Given a marblehead fibreglass shell.

I have been given a marblehead hull, as i dont have much experience with the class (IOM sailer)im keen to get some pointers on how to set it up, I would like info on where keel should go, It has a reinforced pad but it seems much further forward than my IOM in relation to its position compared to hull length. The mast step I am going to track as well as the stay position and jib position, what size carbon tube should i use. Should I go for a flat deck or some sort of raised fore deck sunken aft deck. more questions to follow im guessing


Check out the Aussie Marblehead forum and website - you’ll find it linked off the Australian Radio Yachting Association website.

See if you can get our hands on a little information about the hull you have:

  1. What design is it?
  2. What is the designer’s target weight for the all up boat?
  3. Is the design intended for swing rigs (especially the A rig) or conventional rigs?

With regard to the mast position, be aware that within the total sail area, you can come up with any mix of jib:main ratio. There are two common flavors - and the forward maststep on your boat might suggest that the designer had in mind a small jib/large main combination. On my boat, the mast step is about 45mm long, so I can move the mast through a wide range of fore and aft positions. I have a sliding through-the-deck mast chock to accomodate this range of movement without having a large unsealed hole in the deck.

If the boat is to be rigged conventionally (non-swing) then you have the choice of a stayed mast or an unstayed mast - the latter is very common. Your choice of rig will help you decide the mast type and section you will be looking at. It is quite possible to build an M mast with three (or even four) lengths of straight carbon tube of progressively smaller diameter - such tubes being available from kite suppliers. Alternatively you can obtain one-piece tapered carbon tubes to various specs - but you may expect to pay a higher price.

Also check out (Alan Hayes’ NZ site) and see the link to the Ultralite spars under NZ Businesses on the links page.

The cool think about these boats (apart from their performance) is that, unlike the IOM, you have a pretty free hand in terms of how you rig them and set them up - they make a great compliment and diversion to your IOM (ironic really, given that the IOM was a diversion to the Marblehead while they were getting established).

I’ve been going through a similar process to you - having recently acquired an M hull for a bit of fun and to compliment my other boats. Compared to my IOM, the hull of my M is very light and fragile. Weight is critical in this class -especially over hear where our average windspeeds are light.

If you have an active fleet of Ms near you, check them out.

Hi Muzza,
Im having trouble finding the design on the net, ,It appears to be styled on a volvo 70 or other wide beam ocean goer, the transom is nearly flat, it doesnt have a deck so a lot of the info i need isnt readly “visible”. Im fairly sure it is a conventional rig as no keel box is fitted either. Im not going to compete in a marblehead only class, our club sails a mixture of boats with a handicap system. I can get an idea of the displacement, just have to float it.

Certainly sounds curious for an M, at least an M younger than 15 years old.

The hulls have been getting progressively narrower over the years. 190mm - 220mm seems to be the range for many of the modern Ms.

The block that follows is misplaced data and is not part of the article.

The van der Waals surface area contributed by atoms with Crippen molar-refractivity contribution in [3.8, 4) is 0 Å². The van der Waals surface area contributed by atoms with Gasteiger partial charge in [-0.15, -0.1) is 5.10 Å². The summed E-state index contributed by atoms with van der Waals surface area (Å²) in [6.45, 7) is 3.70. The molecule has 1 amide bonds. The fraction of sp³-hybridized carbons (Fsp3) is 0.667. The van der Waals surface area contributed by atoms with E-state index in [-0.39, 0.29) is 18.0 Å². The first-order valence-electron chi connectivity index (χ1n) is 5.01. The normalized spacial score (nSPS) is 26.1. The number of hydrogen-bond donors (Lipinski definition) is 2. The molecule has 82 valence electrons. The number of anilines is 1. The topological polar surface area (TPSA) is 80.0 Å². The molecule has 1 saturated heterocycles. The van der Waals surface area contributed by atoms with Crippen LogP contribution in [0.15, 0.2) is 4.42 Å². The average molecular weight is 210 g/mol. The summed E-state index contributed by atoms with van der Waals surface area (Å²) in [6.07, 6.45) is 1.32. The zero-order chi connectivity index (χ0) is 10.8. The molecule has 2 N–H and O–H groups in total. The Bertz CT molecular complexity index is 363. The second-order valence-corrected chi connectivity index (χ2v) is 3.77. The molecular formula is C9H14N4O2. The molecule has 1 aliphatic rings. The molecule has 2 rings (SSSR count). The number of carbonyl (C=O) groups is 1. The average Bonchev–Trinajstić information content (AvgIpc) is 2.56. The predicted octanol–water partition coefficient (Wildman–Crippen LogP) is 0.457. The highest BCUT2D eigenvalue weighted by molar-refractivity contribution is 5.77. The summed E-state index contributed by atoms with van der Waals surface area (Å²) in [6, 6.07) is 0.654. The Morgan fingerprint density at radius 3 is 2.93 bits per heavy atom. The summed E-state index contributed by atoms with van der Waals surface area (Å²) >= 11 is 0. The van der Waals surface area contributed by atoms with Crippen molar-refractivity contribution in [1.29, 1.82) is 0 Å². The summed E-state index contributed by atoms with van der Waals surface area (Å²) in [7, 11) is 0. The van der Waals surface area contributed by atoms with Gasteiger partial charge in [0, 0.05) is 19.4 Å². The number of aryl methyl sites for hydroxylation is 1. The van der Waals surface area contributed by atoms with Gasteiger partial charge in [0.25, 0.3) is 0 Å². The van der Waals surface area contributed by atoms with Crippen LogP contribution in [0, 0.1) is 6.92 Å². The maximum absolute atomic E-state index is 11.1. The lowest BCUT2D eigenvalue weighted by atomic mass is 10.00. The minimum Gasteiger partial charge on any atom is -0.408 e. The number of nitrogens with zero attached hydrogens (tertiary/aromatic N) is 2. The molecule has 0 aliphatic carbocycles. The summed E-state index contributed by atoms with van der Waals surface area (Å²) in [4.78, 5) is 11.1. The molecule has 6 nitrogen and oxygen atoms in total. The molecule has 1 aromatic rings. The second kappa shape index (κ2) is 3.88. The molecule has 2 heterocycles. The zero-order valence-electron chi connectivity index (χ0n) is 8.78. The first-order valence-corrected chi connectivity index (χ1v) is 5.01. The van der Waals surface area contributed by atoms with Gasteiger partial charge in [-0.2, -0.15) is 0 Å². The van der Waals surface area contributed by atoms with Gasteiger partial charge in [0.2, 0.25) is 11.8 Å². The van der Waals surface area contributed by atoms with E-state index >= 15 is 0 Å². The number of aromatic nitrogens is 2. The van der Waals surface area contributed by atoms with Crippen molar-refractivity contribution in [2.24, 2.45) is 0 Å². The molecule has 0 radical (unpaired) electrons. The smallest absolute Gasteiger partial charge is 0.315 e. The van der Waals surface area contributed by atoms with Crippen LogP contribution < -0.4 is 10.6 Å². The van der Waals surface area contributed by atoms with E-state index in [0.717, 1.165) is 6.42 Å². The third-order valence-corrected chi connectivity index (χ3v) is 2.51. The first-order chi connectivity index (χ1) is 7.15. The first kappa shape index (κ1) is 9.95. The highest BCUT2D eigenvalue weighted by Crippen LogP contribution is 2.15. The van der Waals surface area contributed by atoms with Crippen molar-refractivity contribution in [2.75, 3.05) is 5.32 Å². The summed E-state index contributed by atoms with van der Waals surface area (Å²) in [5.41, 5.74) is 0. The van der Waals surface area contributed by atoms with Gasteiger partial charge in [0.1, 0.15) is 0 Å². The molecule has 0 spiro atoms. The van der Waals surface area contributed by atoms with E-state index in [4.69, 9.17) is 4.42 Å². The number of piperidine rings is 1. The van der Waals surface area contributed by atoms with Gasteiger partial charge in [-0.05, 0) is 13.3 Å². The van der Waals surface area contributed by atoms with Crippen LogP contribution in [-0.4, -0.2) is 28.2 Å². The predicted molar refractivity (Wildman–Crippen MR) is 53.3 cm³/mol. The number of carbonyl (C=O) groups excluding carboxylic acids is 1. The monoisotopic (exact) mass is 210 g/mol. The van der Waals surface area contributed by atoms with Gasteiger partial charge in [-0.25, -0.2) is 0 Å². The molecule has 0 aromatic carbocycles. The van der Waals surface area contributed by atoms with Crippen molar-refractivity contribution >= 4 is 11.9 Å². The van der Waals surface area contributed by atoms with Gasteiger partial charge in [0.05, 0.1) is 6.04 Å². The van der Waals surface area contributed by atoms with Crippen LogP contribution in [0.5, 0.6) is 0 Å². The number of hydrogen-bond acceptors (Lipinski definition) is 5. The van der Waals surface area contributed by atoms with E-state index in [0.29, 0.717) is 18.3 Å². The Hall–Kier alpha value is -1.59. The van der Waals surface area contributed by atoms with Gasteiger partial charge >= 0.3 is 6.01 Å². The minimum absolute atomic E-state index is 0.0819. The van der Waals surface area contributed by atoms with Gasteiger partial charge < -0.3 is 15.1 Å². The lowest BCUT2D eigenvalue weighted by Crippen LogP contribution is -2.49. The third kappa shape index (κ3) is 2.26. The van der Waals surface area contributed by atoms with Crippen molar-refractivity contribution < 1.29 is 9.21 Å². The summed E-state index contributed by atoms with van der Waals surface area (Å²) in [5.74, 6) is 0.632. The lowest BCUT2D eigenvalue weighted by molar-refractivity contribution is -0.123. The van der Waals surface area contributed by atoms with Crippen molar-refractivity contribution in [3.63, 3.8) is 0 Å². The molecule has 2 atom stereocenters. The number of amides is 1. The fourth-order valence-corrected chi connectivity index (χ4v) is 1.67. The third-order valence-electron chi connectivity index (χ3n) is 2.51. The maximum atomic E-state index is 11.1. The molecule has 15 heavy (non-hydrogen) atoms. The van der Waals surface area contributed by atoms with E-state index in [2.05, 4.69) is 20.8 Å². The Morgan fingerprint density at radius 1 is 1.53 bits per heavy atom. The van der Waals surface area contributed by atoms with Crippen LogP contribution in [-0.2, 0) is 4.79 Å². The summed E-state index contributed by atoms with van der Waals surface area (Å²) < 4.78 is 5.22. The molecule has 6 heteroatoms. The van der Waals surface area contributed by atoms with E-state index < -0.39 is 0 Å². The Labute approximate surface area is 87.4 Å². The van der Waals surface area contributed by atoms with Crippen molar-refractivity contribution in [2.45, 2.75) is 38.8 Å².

Here is a pic of the hull

Just float tested the hull, it needs about 3.7 kgs to get stern and bow to kiss the water in fresh water.

Nick -

with that shape of hull and if it is an “M” class size, you might consider being a charter member of the 1/10 class idea being floated here on a different thread. Just find a boat that has a moden design that appeals to you and consider dressing it up . Probably boats in the 39 - 41 range would be close to this scale size - and perfect lines of a hull would be hard to decipher. Make the deck “look” like a big boat, have some “stand-off” scale equipment and you might find it would be more fulfilling than trying to “force” it to be in the “M” class. I agree with Muzza in that most modern “M’s” are pretty narrow.

This one hull you posted has a bit of a modern sport boat look to it - and might be a scale of an IACC or Open series boat - maybe at 1/18 or 1/20 scale?

Just an opinon.

Dick’s suggestion is certainly an option, especially as you’ve mentioned you are not planning to race it as an M, but if that 3.7kg was added to nothing but the hull shell, you are still looking at quite a light boat and therefore a potentially competitive M. If the hull shell itself weighs, say, 500 grams max (given that you do not have the weight of the deck and interior fitout), you are looking at an all up sailing weight of only 4.2kg - that is a light M.

My boat weighs 612 grams without electronics. The keel and bulb together are 2861 gr. The rudder is 56 gr. Electronics add just under 350 and the rigs (I’m building new rigs) will not be lighter than 300 - or about the same as my IOM rigs. So that suggests a sailing weight of 4.2 kg approximately. That’s a comptetive weight for the light North American conditions. Antipodean and European Ms are often a little heavier - you’ll see plenty in the 4.5 - 4.8kg range. A competitve M of 15 years ago - say the 1992 era Walickis, were around 5.2kg.

What ever you do - if your boat sits on its lines with just 3.7kg added to the hull shell, you are going to need to build as light as you can if you are not to sacrifice bulb weight.

(Translation for Mr Lemke - this boat will have a sailing weight of only 9lbs 4 ozs. :wink: )